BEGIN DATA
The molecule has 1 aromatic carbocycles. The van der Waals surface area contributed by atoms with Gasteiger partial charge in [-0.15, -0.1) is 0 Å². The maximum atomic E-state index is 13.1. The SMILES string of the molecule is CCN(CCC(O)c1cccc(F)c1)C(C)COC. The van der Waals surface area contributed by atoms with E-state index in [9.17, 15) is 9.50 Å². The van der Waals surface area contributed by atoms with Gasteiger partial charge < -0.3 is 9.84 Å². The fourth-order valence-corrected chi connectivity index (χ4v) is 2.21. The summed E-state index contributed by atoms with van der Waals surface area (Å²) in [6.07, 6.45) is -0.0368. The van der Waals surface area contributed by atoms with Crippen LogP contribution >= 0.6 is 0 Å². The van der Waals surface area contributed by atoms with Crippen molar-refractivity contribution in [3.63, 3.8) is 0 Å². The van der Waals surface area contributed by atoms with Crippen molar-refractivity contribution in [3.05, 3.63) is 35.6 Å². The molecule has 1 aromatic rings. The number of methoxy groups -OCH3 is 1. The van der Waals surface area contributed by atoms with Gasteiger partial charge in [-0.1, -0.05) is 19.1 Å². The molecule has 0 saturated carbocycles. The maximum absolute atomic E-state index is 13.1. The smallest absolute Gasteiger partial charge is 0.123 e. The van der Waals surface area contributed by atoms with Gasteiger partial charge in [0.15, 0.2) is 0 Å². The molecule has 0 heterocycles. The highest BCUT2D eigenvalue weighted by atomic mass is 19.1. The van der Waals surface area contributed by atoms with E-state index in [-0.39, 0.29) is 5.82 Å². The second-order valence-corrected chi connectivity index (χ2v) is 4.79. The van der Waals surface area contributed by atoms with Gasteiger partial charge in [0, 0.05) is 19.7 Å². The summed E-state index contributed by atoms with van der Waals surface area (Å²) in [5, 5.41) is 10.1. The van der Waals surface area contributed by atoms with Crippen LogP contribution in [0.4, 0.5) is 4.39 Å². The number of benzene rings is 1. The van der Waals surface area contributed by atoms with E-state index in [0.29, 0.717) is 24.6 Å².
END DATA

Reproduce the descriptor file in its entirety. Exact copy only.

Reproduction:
The molecule has 1 aromatic carbocycles. The van der Waals surface area contributed by atoms with Gasteiger partial charge in [-0.15, -0.1) is 0 Å². The maximum atomic E-state index is 13.1. The SMILES string of the molecule is CCN(CCC(O)c1cccc(F)c1)C(C)COC. The van der Waals surface area contributed by atoms with E-state index in [9.17, 15) is 9.50 Å². The van der Waals surface area contributed by atoms with Gasteiger partial charge < -0.3 is 9.84 Å². The fourth-order valence-corrected chi connectivity index (χ4v) is 2.21. The summed E-state index contributed by atoms with van der Waals surface area (Å²) in [6.07, 6.45) is -0.0368. The van der Waals surface area contributed by atoms with Crippen LogP contribution >= 0.6 is 0 Å². The van der Waals surface area contributed by atoms with Crippen molar-refractivity contribution in [3.63, 3.8) is 0 Å². The van der Waals surface area contributed by atoms with Crippen molar-refractivity contribution in [3.05, 3.63) is 35.6 Å². The molecule has 1 aromatic rings. The number of methoxy groups -OCH3 is 1. The van der Waals surface area contributed by atoms with Gasteiger partial charge in [-0.1, -0.05) is 19.1 Å². The molecule has 0 saturated carbocycles. The maximum absolute atomic E-state index is 13.1. The smallest absolute Gasteiger partial charge is 0.123 e. The van der Waals surface area contributed by atoms with Gasteiger partial charge in [0.15, 0.2) is 0 Å². The molecule has 0 heterocycles. The highest BCUT2D eigenvalue weighted by atomic mass is 19.1. The van der Waals surface area contributed by atoms with E-state index in [-0.39, 0.29) is 5.82 Å². The second-order valence-corrected chi connectivity index (χ2v) is 4.79. The van der Waals surface area contributed by atoms with Gasteiger partial charge in [0, 0.05) is 19.7 Å². The summed E-state index contributed by atoms with van der Waals surface area (Å²) in [5, 5.41) is 10.1. The van der Waals surface area contributed by atoms with Crippen LogP contribution in [0.4, 0.5) is 4.39 Å². The number of benzene rings is 1. The van der Waals surface area contributed by atoms with E-state index in [0.29, 0.717) is 24.6 Å².